Bldg 1: Likely the recreational building / dining hall / kitchen / the Lodge.
Bldg 2: Use unknown.
Bldg 3: Use unknown. Reportedly a classroom/sleeping quarters, but this is unconfirmed by newspaper.
A Google Maps view of two possible sites where I believe Lucy-Mac was potentially located. Hamlin Lake is an inland lake that connects to Lake Michigan via the Big Sable River. Note the dam in the photo above wasn't always located where it stands today.
A Google Maps view of two possible sites where I believe Lucy-Mac was potentially located.  When Lucy Mac was in operation, a CCC camp stood in the Hamlin Beach area directly across from the Girl Scout camp peninsula.
Hamlin Lake is an inland lake that connects to Lake Michigan via the Big Sable River. Note the dam in the photo above wasn’t always located where it stands today.

And now, the history…

As you might imagine, a find like this left me itching for answers.  While my source knew the approximate location of the abandoned ruins of the above camp, my source wasn’t sure what years the camp operated, what it was called, or if it was a Boy Scout camp versus a Girl Scout camp.  Upon returning home and to internet coverage, I began my search immediately.

Surprisingly, information about this particular location was hardly forthcoming.  Several hours of searching left me thinking I’d never get to the bottom of this one until a name popped up in an old newspaper clipping from 1941: Camp Lucy-Mac.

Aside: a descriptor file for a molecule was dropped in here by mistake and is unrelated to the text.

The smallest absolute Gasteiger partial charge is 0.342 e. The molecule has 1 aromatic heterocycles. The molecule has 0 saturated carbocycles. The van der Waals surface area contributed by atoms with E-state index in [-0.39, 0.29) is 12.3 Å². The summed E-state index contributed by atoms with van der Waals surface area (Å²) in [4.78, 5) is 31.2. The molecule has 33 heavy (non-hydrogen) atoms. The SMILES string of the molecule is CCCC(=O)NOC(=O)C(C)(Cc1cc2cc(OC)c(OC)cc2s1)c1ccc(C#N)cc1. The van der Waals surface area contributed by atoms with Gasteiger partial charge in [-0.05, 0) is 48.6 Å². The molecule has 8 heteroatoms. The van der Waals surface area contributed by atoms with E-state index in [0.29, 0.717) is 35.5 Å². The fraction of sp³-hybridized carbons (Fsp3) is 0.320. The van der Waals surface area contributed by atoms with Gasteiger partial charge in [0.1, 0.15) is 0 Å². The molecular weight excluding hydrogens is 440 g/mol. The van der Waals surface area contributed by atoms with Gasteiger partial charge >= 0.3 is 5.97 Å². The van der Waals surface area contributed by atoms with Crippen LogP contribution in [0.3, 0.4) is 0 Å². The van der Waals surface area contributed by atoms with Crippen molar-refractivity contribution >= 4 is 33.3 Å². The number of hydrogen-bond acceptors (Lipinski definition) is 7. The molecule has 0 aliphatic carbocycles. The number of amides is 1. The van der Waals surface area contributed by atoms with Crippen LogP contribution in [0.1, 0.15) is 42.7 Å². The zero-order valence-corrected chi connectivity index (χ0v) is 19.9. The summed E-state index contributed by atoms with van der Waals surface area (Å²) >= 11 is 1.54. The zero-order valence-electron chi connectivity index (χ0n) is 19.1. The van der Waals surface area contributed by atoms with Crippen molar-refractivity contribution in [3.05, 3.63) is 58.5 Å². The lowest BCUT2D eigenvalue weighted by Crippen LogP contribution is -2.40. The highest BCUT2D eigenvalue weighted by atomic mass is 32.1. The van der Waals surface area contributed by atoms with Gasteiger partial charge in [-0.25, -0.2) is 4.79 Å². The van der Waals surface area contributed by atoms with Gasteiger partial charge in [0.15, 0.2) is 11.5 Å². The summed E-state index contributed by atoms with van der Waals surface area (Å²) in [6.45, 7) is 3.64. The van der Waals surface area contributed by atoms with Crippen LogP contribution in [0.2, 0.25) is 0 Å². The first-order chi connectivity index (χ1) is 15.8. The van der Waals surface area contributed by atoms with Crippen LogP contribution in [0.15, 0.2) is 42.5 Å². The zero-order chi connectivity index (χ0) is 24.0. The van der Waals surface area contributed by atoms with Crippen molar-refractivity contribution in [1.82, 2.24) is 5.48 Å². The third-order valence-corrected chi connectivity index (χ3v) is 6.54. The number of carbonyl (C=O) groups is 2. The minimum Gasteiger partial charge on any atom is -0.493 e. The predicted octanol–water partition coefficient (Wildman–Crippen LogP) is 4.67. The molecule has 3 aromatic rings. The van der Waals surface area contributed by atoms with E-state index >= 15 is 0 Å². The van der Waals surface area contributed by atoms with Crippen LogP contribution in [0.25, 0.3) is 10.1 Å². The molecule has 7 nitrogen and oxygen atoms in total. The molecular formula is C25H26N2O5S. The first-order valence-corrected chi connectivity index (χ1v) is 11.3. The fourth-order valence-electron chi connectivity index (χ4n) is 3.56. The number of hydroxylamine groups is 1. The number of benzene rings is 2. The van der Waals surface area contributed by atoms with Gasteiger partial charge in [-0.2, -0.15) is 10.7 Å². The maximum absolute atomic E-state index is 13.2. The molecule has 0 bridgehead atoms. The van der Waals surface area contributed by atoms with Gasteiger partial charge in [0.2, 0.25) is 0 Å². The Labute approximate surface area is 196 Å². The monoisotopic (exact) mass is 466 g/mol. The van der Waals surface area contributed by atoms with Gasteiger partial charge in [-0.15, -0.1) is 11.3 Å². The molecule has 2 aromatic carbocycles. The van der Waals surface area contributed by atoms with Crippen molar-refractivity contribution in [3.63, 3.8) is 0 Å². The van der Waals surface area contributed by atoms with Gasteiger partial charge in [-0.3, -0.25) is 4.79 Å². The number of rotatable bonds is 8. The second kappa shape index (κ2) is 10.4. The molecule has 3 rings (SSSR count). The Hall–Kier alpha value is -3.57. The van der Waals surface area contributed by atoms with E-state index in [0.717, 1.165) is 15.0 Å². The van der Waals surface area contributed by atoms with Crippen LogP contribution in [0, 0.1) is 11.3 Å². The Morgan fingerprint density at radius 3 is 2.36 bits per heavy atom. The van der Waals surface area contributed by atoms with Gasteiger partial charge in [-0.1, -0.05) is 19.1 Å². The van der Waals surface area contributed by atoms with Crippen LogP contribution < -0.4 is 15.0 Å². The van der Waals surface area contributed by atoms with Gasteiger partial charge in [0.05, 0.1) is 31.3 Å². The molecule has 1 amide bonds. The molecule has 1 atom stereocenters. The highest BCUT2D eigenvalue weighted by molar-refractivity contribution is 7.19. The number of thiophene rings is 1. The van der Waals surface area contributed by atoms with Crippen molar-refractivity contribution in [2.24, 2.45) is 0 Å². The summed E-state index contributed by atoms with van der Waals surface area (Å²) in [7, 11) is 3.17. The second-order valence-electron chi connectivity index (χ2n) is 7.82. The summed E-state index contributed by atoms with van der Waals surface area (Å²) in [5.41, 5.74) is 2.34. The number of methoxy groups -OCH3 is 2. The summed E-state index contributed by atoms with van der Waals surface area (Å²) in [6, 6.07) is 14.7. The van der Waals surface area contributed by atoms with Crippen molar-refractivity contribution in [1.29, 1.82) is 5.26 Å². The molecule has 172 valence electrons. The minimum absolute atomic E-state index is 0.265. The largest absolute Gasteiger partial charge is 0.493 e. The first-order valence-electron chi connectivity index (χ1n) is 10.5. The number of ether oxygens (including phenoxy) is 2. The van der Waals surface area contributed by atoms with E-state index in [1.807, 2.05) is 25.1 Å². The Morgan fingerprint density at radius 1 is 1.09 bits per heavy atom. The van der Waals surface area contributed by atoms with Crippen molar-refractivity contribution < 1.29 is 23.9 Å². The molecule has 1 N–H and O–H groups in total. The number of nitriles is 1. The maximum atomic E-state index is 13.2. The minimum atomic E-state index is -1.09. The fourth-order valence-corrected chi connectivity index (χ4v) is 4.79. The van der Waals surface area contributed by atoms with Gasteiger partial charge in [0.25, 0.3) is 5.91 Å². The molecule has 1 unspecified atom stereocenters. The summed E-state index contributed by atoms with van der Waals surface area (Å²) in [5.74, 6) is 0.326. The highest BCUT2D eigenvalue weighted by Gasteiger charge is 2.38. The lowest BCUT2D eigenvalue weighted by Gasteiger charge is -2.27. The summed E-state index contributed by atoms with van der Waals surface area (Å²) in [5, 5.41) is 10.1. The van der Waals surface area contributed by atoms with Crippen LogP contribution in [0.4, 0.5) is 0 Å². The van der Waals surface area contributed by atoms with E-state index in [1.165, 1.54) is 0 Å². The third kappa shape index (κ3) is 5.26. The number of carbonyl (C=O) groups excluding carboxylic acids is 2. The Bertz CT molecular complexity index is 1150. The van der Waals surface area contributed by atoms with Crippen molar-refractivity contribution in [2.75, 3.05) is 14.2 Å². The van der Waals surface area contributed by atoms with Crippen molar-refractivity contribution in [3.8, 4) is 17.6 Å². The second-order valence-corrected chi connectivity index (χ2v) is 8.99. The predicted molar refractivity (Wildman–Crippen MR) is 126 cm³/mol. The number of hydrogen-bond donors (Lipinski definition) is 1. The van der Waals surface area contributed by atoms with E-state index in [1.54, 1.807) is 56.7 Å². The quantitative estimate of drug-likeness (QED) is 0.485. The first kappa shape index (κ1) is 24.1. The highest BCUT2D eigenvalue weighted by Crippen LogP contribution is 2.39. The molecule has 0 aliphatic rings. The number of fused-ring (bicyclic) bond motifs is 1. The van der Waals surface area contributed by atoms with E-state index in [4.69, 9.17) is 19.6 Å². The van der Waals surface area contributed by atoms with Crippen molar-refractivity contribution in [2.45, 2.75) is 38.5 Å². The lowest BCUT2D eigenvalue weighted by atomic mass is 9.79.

Upon reading the article, I realized I had found what I was looking for.  I found yet another newspaper article, this one from 1944, which gave me the lowdown of this little-known campground.

Back in 1932, the Girl Scouts (GS) took over a Boy Scout camp at Canfield Lake, which is just north of Ludington near a town called Manistee.  It was renamed Camp Michawa.  This worked out well for a few years until this small inland lake dried up to the point where it no longer supported water activities, and the GS folks moved across the lake to Wisconsin to Camp Sinawa in 1936.  But the Michigan GS troops wouldn’t find themselves traveling across Lake Michigan to attend camp for long.

In the early months of 1937, a lady named Lucy McCarthy was watching her efforts to create a GS camp in Ludington State Park (LSP) take root.  Having organized the meetings between the Michigan Conservation representatives and the GS leaders, the site for a GS camp within LSP was approved on a 6-degree March day.  From that point on, construction and reorganization began.

Mrs. McCarthy organized local men from Ludington to come out and cut down trees, clear out poison ivy, and make the area generally inhabitable for excited Girl Scouts and their counselors.  She also orchestrated the transfer of items from Camps Sinawa and Michawa to the new site, bringing over everything from tents to tent floors to latrines and an outdoor stove to Lucy-Mac via Lake Michigan.

On July 11, 1937, Camp Lucy-Mac opened and was named in honor of the lady who had worked so hard to start it.  According to the Ludington Daily News, Mrs. Jennie Lind was the director, and the camp, though humble, was off to an auspicious start.  By way of activities, Lucy-Mac boasted outdoor cooking classes, swimming, boating, hiking, overnight trips, handicraft, and an opportunity to work on scout badges.